Financial Services and Healthcare systems will continue to consolidate. What hidden asset do they have in common and how can they successfully manage the merger, acquisition and divestiture process to ensure the asset value is considered and retained?
Business continue to grow and evolve, regardless of market cycles. Whether motivated by external or internal factors – sector convergence, geopolitical uncertainties, opportunistic reasons, or desire to streamline operations – growth can be achieved by buying, selling, combining or pruning businesses and divisions. The one constant is always change.
In the last few years we’ve seen headlines of large healthcare related activity: GE selling their BioPharma division for $21B; Dignity Health and Catholic Health Initiatives combined in a $29 billion megamerger between the two Catholic health systems with 142 hospitals and 700 care sites. In financial services we’ve seen mergers, acquisitions and divestitures: over 130 mergers and acquisition transactions of Registered Investment Advisors (RIAs) occurred in 2019, resulting in larger Private Equity backed RIA firms; CIT Group completed a $1B of Mutual of Omaha’s savings bank subsidiary, Mutual of Omaha Bank; BB&T and SunTrust Bank combining in a $66B merger to form Truist Bank, while divesting of 30 bank branches with $2.4B in deposits to First Horizon Bank in order to satisfy the Department of Justice.
What all these transactions have in common is the merging or diverging of disparate business ecosystems. Businesses assemble and articulate their plans, and count on individuals to execute them. They create project teams of internal experts, and external advisors, covering groups such as Legal, Tax, and Finance, leaving out critical groups with long-standing and defined areas of accountability such as Compliance, Data Privacy, Technology. What happens when you are dealing with a new asset that involves all of these groups with no historically defined responsibility, by virtue of it being new, growing and changing? Underlying almost all business functions are the intangible assets of data and information. How do you begin to plan an actionable strategy around them?
Mergers and Acquisitions (M&As) between two companies bring together two sets of data, systems, business processes and people. A divestiture is the untangling of those sets. Underlying the sets is data and information. Is there any information held in the business for sale that could prove useful? What information will be needed by the buyer, by the seller, or by both, need to be determined under the pressure of time. How can that be done effectively and efficiently? Here is where the proper approach to Information Governance can make a difference, focusing on a unifying, underlying methodology. Essential facts and questions need to be addressed.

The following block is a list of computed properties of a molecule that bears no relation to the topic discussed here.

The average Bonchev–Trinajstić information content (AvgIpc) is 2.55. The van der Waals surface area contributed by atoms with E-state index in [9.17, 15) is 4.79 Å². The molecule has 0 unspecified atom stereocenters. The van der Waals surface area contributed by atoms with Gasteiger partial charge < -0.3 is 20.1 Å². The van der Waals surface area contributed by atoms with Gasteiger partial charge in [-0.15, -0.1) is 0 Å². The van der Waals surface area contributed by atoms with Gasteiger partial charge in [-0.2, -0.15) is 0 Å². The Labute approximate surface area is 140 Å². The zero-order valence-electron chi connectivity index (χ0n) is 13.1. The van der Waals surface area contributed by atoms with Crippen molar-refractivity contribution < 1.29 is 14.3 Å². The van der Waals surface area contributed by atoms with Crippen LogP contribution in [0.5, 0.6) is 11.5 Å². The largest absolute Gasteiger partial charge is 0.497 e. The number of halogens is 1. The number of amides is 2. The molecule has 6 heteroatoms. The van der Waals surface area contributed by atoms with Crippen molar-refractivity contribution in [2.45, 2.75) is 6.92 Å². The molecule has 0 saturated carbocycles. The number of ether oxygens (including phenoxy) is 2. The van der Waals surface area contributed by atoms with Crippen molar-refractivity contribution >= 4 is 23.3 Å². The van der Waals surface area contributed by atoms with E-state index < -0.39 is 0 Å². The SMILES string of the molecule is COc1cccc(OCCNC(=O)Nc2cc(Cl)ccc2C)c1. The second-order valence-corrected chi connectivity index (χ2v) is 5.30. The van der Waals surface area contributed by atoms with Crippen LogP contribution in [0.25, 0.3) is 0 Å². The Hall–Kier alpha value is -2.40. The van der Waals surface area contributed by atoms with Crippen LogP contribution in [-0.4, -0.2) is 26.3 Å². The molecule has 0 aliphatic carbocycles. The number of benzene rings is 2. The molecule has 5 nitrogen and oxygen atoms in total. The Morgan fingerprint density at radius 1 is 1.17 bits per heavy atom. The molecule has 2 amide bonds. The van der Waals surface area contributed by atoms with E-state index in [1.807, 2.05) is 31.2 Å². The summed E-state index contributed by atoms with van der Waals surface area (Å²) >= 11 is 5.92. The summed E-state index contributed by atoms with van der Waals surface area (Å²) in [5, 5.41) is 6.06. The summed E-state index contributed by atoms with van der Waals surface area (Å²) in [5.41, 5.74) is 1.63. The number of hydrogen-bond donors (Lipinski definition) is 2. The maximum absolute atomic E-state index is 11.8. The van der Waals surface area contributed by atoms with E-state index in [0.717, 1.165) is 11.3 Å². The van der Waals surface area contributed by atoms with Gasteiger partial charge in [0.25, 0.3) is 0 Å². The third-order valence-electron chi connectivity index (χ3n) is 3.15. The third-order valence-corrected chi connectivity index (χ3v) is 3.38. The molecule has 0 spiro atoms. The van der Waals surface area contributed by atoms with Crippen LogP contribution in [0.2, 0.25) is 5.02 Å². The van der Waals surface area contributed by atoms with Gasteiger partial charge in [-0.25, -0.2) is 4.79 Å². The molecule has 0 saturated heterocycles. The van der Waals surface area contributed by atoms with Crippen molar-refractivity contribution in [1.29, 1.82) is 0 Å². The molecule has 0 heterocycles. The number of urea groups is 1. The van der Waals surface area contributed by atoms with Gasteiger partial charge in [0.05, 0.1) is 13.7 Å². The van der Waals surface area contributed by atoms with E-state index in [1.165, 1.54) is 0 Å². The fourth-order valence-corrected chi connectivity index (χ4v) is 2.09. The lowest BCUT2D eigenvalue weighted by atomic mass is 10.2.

- Bringing people to the table: Successful transactions require everyone working together, rather than focused on fiefdoms or executing within a ‘silo’ mentality. There needs to be a dedicated team that span business units, functions and boundaries to begin to pose and answer questions.
- Coordinating and streamlining business processes. How are we handling the information and data? Who owns the process? Who should own the process?
- Evaluating technology platforms. What systems exist? Which easily share data? Which can be altered to handle data better? Is the technology outdated? Have we migrated to the cloud? Have security issues been addressed such as Privacy?
- Reviewing and determining, tagging data. What data is required to be maintained for Business, Legal or Regulatory reasons by the buyer or seller? These are paramount and important questions to answer. Studies have shown that roughly only a quarter of a company’s information is useful and required to maintain. But, without identifying, cataloging and tagging the data, companies tend to keep everything, leaving both parties with unnecessary expense and risk.
Resources and time can be wasted on each step due to a lack of expertise, empowerment, and communication. The process is a series of challenges that can be mastered rather than avoided.
These clear priorities should be followed:
- Ensure ALL stakeholders are at the table from the beginning. Very often the M&A team comes together forgetting to include the groups that understand the records impacted.
- Include all data sources and media types. Lots of times areas are forgotten such as on-site storage locations (file cabinets, manager’s desk, designated storage areas) and third-party storage vendors (applies to all media types and record/information management services).
- Identify and create an Inventory. This avoids casting a wide net and going on a ‘wild goose chase’. Search related to the M&A transaction should include record types, account ownership, identification of co-mingled records, etc. and the appropriate volumes (# of cartons, size of electronic records).
- Determine records that have existing Legal Holds. Not identifying how and by whom the Legal Hold related records will be maintained during the post divestment- activity can stop the project dead in its tracks.
- Focus on what matters and why it matters. Don’t wait to be called to the table. Defining and prioritizing is an essential step. It creates engaged and educated employees and empowers the organization to be proactive versus reactive in moving.
How you proceed can make all the difference in mitigating risk and learning lessons to try again. Creating a checklist for employees involved in Divestitures, Mergers, and Acquisitions provides guidance and consideration to the key criteria most commonly addressed and will help save time and resources in the long run.
In closing, if done correctly, there will be tangible and intangible rewards in efficiency gains, cost avoidance, and risk mitigation.
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